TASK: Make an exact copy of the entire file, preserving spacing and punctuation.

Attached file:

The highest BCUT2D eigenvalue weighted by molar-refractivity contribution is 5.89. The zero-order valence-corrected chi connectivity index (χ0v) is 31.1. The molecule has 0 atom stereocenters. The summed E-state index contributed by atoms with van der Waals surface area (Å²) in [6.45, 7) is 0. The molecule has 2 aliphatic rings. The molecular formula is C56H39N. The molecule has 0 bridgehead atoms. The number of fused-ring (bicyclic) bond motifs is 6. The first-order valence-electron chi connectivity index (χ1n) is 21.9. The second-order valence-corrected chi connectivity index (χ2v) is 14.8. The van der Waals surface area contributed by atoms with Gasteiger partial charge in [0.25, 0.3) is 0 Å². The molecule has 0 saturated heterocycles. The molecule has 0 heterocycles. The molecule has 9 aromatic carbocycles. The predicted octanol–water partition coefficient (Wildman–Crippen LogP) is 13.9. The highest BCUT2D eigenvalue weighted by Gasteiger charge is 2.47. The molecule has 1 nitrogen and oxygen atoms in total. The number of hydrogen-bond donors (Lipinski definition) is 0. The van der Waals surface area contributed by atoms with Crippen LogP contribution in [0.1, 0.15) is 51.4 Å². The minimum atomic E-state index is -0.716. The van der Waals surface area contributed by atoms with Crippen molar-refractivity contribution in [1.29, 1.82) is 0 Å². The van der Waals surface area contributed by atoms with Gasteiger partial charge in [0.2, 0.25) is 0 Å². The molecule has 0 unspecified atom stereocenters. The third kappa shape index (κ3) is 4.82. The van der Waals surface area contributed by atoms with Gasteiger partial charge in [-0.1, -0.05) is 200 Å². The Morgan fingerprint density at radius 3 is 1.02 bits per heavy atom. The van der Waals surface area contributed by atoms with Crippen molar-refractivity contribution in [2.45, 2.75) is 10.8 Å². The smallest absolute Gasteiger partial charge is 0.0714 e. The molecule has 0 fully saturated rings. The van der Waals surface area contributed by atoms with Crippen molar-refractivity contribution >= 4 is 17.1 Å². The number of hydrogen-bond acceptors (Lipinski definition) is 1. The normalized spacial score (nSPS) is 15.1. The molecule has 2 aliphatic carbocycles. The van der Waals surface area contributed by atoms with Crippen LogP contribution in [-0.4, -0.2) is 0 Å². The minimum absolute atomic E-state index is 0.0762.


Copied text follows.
The highest BCUT2D eigenvalue weighted by molar-refractivity contribution is 5.89. The zero-order valence-corrected chi connectivity index (χ0v) is 31.1. The molecule has 0 atom stereocenters. The summed E-state index contributed by atoms with van der Waals surface area (Å²) in [6.45, 7) is 0. The molecule has 2 aliphatic rings. The molecular formula is C56H39N. The molecule has 0 bridgehead atoms. The number of fused-ring (bicyclic) bond motifs is 6. The first-order valence-electron chi connectivity index (χ1n) is 21.9. The second-order valence-corrected chi connectivity index (χ2v) is 14.8. The van der Waals surface area contributed by atoms with Gasteiger partial charge in [0.25, 0.3) is 0 Å². The molecule has 0 saturated heterocycles. The molecule has 0 heterocycles. The molecule has 9 aromatic carbocycles. The predicted octanol–water partition coefficient (Wildman–Crippen LogP) is 13.9. The highest BCUT2D eigenvalue weighted by Gasteiger charge is 2.47. The molecule has 1 nitrogen and oxygen atoms in total. The number of hydrogen-bond donors (Lipinski definition) is 0. The van der Waals surface area contributed by atoms with Crippen LogP contribution in [0.1, 0.15) is 51.4 Å². The minimum atomic E-state index is -0.716. The van der Waals surface area contributed by atoms with Crippen molar-refractivity contribution in [1.29, 1.82) is 0 Å². The van der Waals surface area contributed by atoms with Gasteiger partial charge in [0.2, 0.25) is 0 Å². The molecule has 0 unspecified atom stereocenters. The third kappa shape index (κ3) is 4.82. The van der Waals surface area contributed by atoms with Gasteiger partial charge in [-0.1, -0.05) is 200 Å². The Morgan fingerprint density at radius 3 is 1.02 bits per heavy atom. The van der Waals surface area contributed by atoms with Crippen molar-refractivity contribution in [2.45, 2.75) is 10.8 Å². The smallest absolute Gasteiger partial charge is 0.0714 e. The molecule has 0 fully saturated rings. The van der Waals surface area contributed by atoms with Crippen molar-refractivity contribution >= 4 is 17.1 Å². The number of hydrogen-bond acceptors (Lipinski definition) is 1. The normalized spacial score (nSPS) is 15.1. The molecule has 2 aliphatic carbocycles. The van der Waals surface area contributed by atoms with Crippen LogP contribution in [-0.4, -0.2) is 0 Å². The minimum absolute atomic E-state index is 0.0762.